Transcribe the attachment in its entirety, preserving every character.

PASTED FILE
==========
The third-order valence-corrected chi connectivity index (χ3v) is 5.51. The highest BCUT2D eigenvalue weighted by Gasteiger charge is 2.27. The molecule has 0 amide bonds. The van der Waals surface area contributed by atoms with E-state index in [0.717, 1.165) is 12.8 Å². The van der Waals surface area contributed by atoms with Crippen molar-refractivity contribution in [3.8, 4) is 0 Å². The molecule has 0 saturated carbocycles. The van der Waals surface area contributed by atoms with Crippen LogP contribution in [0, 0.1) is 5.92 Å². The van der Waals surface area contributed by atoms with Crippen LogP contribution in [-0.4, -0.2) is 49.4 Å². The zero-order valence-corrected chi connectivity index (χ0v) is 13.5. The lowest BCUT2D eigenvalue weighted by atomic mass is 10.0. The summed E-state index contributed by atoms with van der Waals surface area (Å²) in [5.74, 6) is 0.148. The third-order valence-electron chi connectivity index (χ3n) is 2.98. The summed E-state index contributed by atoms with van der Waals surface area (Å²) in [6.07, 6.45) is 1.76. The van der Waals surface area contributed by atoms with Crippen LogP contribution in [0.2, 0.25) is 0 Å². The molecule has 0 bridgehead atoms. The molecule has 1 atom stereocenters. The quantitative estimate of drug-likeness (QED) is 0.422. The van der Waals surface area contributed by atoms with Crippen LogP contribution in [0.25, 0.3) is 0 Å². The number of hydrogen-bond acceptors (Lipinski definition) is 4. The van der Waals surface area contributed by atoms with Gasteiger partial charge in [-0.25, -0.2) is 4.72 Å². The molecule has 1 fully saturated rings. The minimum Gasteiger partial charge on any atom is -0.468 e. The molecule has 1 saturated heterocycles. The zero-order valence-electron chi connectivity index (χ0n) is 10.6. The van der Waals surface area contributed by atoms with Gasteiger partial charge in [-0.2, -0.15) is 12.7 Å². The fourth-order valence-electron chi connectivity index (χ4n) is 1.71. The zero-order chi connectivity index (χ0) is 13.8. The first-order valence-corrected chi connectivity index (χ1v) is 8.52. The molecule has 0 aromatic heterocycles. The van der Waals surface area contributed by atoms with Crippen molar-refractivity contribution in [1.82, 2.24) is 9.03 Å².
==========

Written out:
The third-order valence-corrected chi connectivity index (χ3v) is 5.51. The highest BCUT2D eigenvalue weighted by Gasteiger charge is 2.27. The molecule has 0 amide bonds. The van der Waals surface area contributed by atoms with E-state index in [0.717, 1.165) is 12.8 Å². The van der Waals surface area contributed by atoms with Crippen molar-refractivity contribution in [3.8, 4) is 0 Å². The molecule has 0 saturated carbocycles. The van der Waals surface area contributed by atoms with Crippen LogP contribution in [0, 0.1) is 5.92 Å². The van der Waals surface area contributed by atoms with Crippen LogP contribution in [-0.4, -0.2) is 49.4 Å². The zero-order valence-corrected chi connectivity index (χ0v) is 13.5. The lowest BCUT2D eigenvalue weighted by atomic mass is 10.0. The summed E-state index contributed by atoms with van der Waals surface area (Å²) in [5.74, 6) is 0.148. The third-order valence-electron chi connectivity index (χ3n) is 2.98. The summed E-state index contributed by atoms with van der Waals surface area (Å²) in [6.07, 6.45) is 1.76. The van der Waals surface area contributed by atoms with Crippen LogP contribution in [0.2, 0.25) is 0 Å². The molecule has 0 bridgehead atoms. The molecule has 1 atom stereocenters. The quantitative estimate of drug-likeness (QED) is 0.422. The van der Waals surface area contributed by atoms with Crippen LogP contribution in [0.25, 0.3) is 0 Å². The number of hydrogen-bond acceptors (Lipinski definition) is 4. The van der Waals surface area contributed by atoms with Gasteiger partial charge in [-0.25, -0.2) is 4.72 Å². The molecule has 1 fully saturated rings. The minimum Gasteiger partial charge on any atom is -0.468 e. The molecule has 1 saturated heterocycles. The zero-order valence-electron chi connectivity index (χ0n) is 10.6. The van der Waals surface area contributed by atoms with Gasteiger partial charge in [-0.2, -0.15) is 12.7 Å². The fourth-order valence-electron chi connectivity index (χ4n) is 1.71. The zero-order chi connectivity index (χ0) is 13.8. The first-order valence-corrected chi connectivity index (χ1v) is 8.52. The molecule has 0 aromatic heterocycles. The van der Waals surface area contributed by atoms with Crippen molar-refractivity contribution in [1.82, 2.24) is 9.03 Å².